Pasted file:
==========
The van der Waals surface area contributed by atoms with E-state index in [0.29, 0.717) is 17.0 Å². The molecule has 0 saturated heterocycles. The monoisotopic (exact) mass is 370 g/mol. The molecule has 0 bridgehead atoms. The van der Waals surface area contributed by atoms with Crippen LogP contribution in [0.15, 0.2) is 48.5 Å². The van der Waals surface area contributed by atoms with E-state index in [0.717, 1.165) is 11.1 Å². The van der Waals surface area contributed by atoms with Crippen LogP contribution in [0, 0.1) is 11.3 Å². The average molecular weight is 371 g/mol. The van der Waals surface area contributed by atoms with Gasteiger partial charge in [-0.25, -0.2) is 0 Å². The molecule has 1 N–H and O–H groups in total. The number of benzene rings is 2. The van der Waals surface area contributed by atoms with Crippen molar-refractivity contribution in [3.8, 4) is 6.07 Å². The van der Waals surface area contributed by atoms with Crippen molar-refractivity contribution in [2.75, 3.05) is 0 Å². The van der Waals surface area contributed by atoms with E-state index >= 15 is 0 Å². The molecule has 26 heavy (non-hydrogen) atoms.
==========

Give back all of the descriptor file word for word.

The van der Waals surface area contributed by atoms with E-state index in [0.29, 0.717) is 17.0 Å². The molecule has 0 saturated heterocycles. The monoisotopic (exact) mass is 370 g/mol. The molecule has 0 bridgehead atoms. The van der Waals surface area contributed by atoms with Crippen LogP contribution in [0.15, 0.2) is 48.5 Å². The van der Waals surface area contributed by atoms with E-state index in [0.717, 1.165) is 11.1 Å². The van der Waals surface area contributed by atoms with Crippen LogP contribution in [0, 0.1) is 11.3 Å². The average molecular weight is 371 g/mol. The van der Waals surface area contributed by atoms with Gasteiger partial charge in [-0.25, -0.2) is 0 Å². The molecule has 1 N–H and O–H groups in total. The number of benzene rings is 2. The van der Waals surface area contributed by atoms with Crippen molar-refractivity contribution in [3.8, 4) is 6.07 Å². The van der Waals surface area contributed by atoms with Crippen molar-refractivity contribution in [2.75, 3.05) is 0 Å². The van der Waals surface area contributed by atoms with E-state index >= 15 is 0 Å². The molecule has 26 heavy (non-hydrogen) atoms.